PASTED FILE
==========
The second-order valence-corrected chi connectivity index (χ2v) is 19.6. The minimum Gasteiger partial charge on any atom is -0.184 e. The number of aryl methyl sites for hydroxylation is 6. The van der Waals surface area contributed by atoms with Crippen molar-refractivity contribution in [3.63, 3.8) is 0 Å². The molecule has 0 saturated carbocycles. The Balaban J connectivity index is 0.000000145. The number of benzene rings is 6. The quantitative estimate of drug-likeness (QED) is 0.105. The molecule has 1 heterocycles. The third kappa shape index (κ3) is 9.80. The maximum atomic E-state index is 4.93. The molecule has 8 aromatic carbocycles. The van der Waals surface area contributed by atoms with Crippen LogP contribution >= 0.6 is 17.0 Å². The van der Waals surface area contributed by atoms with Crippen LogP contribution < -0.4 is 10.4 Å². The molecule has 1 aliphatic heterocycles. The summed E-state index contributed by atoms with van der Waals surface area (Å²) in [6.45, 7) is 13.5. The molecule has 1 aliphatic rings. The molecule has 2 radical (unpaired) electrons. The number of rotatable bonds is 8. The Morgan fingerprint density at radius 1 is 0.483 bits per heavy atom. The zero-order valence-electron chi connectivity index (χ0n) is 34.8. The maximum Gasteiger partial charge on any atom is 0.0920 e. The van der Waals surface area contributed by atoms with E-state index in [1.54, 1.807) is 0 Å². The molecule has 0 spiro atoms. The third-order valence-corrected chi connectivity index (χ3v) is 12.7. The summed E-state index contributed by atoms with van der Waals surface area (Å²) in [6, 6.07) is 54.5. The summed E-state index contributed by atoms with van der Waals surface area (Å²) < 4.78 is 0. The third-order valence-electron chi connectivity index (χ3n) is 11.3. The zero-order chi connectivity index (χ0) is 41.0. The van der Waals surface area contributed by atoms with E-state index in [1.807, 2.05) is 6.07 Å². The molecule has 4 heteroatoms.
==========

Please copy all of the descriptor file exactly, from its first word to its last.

The second-order valence-corrected chi connectivity index (χ2v) is 19.6. The minimum Gasteiger partial charge on any atom is -0.184 e. The number of aryl methyl sites for hydroxylation is 6. The van der Waals surface area contributed by atoms with Crippen molar-refractivity contribution in [3.63, 3.8) is 0 Å². The molecule has 0 saturated carbocycles. The Balaban J connectivity index is 0.000000145. The number of benzene rings is 6. The quantitative estimate of drug-likeness (QED) is 0.105. The molecule has 1 heterocycles. The third kappa shape index (κ3) is 9.80. The maximum atomic E-state index is 4.93. The molecule has 8 aromatic carbocycles. The van der Waals surface area contributed by atoms with Crippen LogP contribution >= 0.6 is 17.0 Å². The van der Waals surface area contributed by atoms with Crippen LogP contribution < -0.4 is 10.4 Å². The molecule has 1 aliphatic heterocycles. The summed E-state index contributed by atoms with van der Waals surface area (Å²) in [6.45, 7) is 13.5. The molecule has 1 aliphatic rings. The molecule has 2 radical (unpaired) electrons. The number of rotatable bonds is 8. The Morgan fingerprint density at radius 1 is 0.483 bits per heavy atom. The zero-order valence-electron chi connectivity index (χ0n) is 34.8. The maximum Gasteiger partial charge on any atom is 0.0920 e. The van der Waals surface area contributed by atoms with E-state index in [1.54, 1.807) is 0 Å². The molecule has 0 spiro atoms. The third-order valence-corrected chi connectivity index (χ3v) is 12.7. The summed E-state index contributed by atoms with van der Waals surface area (Å²) in [6, 6.07) is 54.5. The summed E-state index contributed by atoms with van der Waals surface area (Å²) < 4.78 is 0. The third-order valence-electron chi connectivity index (χ3n) is 11.3. The zero-order chi connectivity index (χ0) is 41.0. The van der Waals surface area contributed by atoms with E-state index in [1.807, 2.05) is 6.07 Å². The molecule has 4 heteroatoms.